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Page 227 text:
It is our purpose in this short sketch to give our readers a history, profusely and authentically illustrated, of the college career of Guiliclnius Granby, an only son and the pride of his parents. Having finished the High School in Poscyville, he emerged from his mothers wing. and. polishing up his rubber collar, lie packed his suitcase, and after an uneventful ride of a few hours duration, landed in Peru. The Y. M. C. A. committee, dear old hustlers, were there to meet him and in a few hours he was safely lodged in the Cannon House. Here he met the boys. When he said anything lie was careful that it was apropos, and when he had nothing to say the silence of ignorance was mistaken for wisdom. And so lie soon gained pals, even among the big letter men.
Boy friends were easy to get, but how to make the acquaintance of the three hundred girls, or even know them by sight, that was the proposition. Soon, however, he was self-elected to the receiving line on the rod fence near the fountain and his inquisitive “Who's she?” soon got him acquainted with the ladies, heroine and amazon, of the school. Later, at the “get-acquainted” reception. he was very much in evidence, and thereafter tipped his hat to every lady he met, acting on the supposition that he had met her at the reception. True, he did greet a laundry woman and the portly wife of a farmer, mistaking them for dowager-looking Specials, but in a society as democratic as ours what boots it?
Two hundred fifteen
Page 226 text:
I used to think that I was wise,
But now I must admit
That I have found to my surprise That I lack common wit.
I used to think my mind was broad, That my ideas were grand—
Alas! I ought to bear a hod,
Pitch hay, or shovel sand.
I used to laugh at Jones, who worked In the village store with me;
For while my tasks I always shirked, He labored busily.
I used to tog up like an earl,
But Jones cared naught for that;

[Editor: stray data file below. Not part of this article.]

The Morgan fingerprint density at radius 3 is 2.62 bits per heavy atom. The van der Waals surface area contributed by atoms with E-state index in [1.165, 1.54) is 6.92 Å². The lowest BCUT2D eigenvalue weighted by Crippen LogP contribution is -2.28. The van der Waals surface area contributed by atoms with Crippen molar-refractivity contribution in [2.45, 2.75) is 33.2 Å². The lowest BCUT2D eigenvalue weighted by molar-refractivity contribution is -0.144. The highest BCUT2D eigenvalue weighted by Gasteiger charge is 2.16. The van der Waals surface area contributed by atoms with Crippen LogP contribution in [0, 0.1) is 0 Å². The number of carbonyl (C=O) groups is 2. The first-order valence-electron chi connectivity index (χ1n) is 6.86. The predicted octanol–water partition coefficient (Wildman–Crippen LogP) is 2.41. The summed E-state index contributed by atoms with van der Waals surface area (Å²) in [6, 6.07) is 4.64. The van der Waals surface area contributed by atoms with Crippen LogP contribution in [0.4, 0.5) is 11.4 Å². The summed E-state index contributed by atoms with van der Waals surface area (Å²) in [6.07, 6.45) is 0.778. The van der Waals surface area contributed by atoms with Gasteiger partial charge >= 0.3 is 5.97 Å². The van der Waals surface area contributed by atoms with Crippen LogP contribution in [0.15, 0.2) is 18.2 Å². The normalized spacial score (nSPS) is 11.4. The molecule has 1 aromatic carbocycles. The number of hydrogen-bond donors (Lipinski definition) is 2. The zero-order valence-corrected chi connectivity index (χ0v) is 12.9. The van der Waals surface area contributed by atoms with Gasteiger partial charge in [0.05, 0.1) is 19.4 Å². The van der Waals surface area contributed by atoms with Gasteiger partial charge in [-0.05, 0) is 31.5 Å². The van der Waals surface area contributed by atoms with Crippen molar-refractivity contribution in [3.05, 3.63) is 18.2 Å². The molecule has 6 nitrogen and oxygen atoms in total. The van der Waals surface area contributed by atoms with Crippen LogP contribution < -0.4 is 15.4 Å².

He often walked beside his girl With a stove in his derby hat.
In former days I loved to talk,
And speeches often made;
But now the chalk-line I must walk— To whisper, I’m afraid.
I used to tend for other men,
Ten businesses alone;
But now I find I’ve plenty, when I strictly tend my own.
But time past on; old Jones arose 'I'ill now he owns the store.
From these poor shoes protrude my toes;
I’m where I was before.
I hold that same two-dollar job;
Boss Jones is hale and fat—
The man whom I oft called a slob,
With a stove-in derby hat.
The mumps, one of the first and most dependable harbingers of the joyous springtime, is a peculiar affection of the parotid and other salivary glands, which gives to the facial contour of the victim the appearance of an over-inflated toy baloon.
When a mump epidemic gets loose in a community the soup-bone and the boullion cube vie with each other as article of popular diet, and the merchant orders crackers by the car-load lot. The efficacy of the sour pickle as a tester makes this ordinarily rejected dainty very much in demand.
The peculiar feature of the mumps is, that while other diseases beget the sympathy of one’s neighbors, this malady appeals only to his sense of humor; and the victim, isolated like the leper of olden days, is given his own time in which to recover. In this state of solitude his only solace consists in applying heated towels to the area of high pressure.
Then again, the contagion of this disease is rather mysterious. Hypochondriac people have been known to wilfully absent themselves from the weekly meeting of the Commercial Club, or from the Sunday evening services thru fear of the disease germs, only to catch the ailment from the sneeze of a kind passerby—with no charges.
The disease was at first christened “Cvnanchc parotitis,” but the pronunciation of the name invariably proved fatal to the patient. Thereupon, the medical men out of respect to the sweet nature and benign aspect of the victim, shortened the name to the good, old, vernacular “mumps.”
E. E. ERICSON.
Two hundred fourteen
Page 228 text:
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Guilly had never seen a real football game. In Poseyville they had no athletics worthy of the name, and altho he was proficient as could be in pull-a-way, red-line, and crack-the-whip, his knowledge of good scientific athletics was very meager indeed. But Guiliehnus had beef and bone in his favor and it did not require a great deal of coaxing on the part of his newly-found friends to get him to register as one of the football recruits. The first night the coach pointed to the half-back-on the opposite line and said, ‘That's your man— now when the rush conies you down him.” Poor Guilly was used to taking people at their word, so in the charge he secured a half nelson and a scissors hold and downed his man.
In this and other ways Guillv's ignorance often came to the surface, but when the laugh was on him he took it good-naturedly and thus became a favorite of the whole squad.
Ilis interest in football did not stop with practice on the athletic field, but he even insisted on lining up his pals at the boarding house and learning new tricks from the lettered men. Then, oh, joy! On the sixteenth he substituted for a man in the Kearney game and made a gain of twenty yards. And this, with Popper and Monuner Granby in the grandstand! After that he played regular and was a man who could always be depended upon.
Tico hint (I red sixteen
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